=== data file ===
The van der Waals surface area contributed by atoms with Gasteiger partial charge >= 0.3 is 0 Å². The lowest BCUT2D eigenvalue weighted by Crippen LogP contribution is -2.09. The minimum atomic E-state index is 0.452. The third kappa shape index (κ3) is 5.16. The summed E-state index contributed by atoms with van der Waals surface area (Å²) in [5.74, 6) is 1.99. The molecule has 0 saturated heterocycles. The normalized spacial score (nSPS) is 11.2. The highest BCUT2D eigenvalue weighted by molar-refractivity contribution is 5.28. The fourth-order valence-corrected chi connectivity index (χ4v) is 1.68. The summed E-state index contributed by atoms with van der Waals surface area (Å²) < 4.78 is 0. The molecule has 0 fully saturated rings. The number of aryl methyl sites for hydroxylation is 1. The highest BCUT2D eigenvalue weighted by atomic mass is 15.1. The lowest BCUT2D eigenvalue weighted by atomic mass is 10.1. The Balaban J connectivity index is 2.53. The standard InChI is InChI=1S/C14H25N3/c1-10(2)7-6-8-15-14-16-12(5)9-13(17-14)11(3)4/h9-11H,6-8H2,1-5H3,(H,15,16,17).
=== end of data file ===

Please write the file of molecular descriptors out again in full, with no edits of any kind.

The van der Waals surface area contributed by atoms with Gasteiger partial charge >= 0.3 is 0 Å². The lowest BCUT2D eigenvalue weighted by Crippen LogP contribution is -2.09. The minimum atomic E-state index is 0.452. The third kappa shape index (κ3) is 5.16. The summed E-state index contributed by atoms with van der Waals surface area (Å²) in [5.74, 6) is 1.99. The molecule has 0 saturated heterocycles. The normalized spacial score (nSPS) is 11.2. The highest BCUT2D eigenvalue weighted by molar-refractivity contribution is 5.28. The fourth-order valence-corrected chi connectivity index (χ4v) is 1.68. The summed E-state index contributed by atoms with van der Waals surface area (Å²) < 4.78 is 0. The molecule has 0 fully saturated rings. The number of aryl methyl sites for hydroxylation is 1. The highest BCUT2D eigenvalue weighted by atomic mass is 15.1. The lowest BCUT2D eigenvalue weighted by atomic mass is 10.1. The Balaban J connectivity index is 2.53. The standard InChI is InChI=1S/C14H25N3/c1-10(2)7-6-8-15-14-16-12(5)9-13(17-14)11(3)4/h9-11H,6-8H2,1-5H3,(H,15,16,17).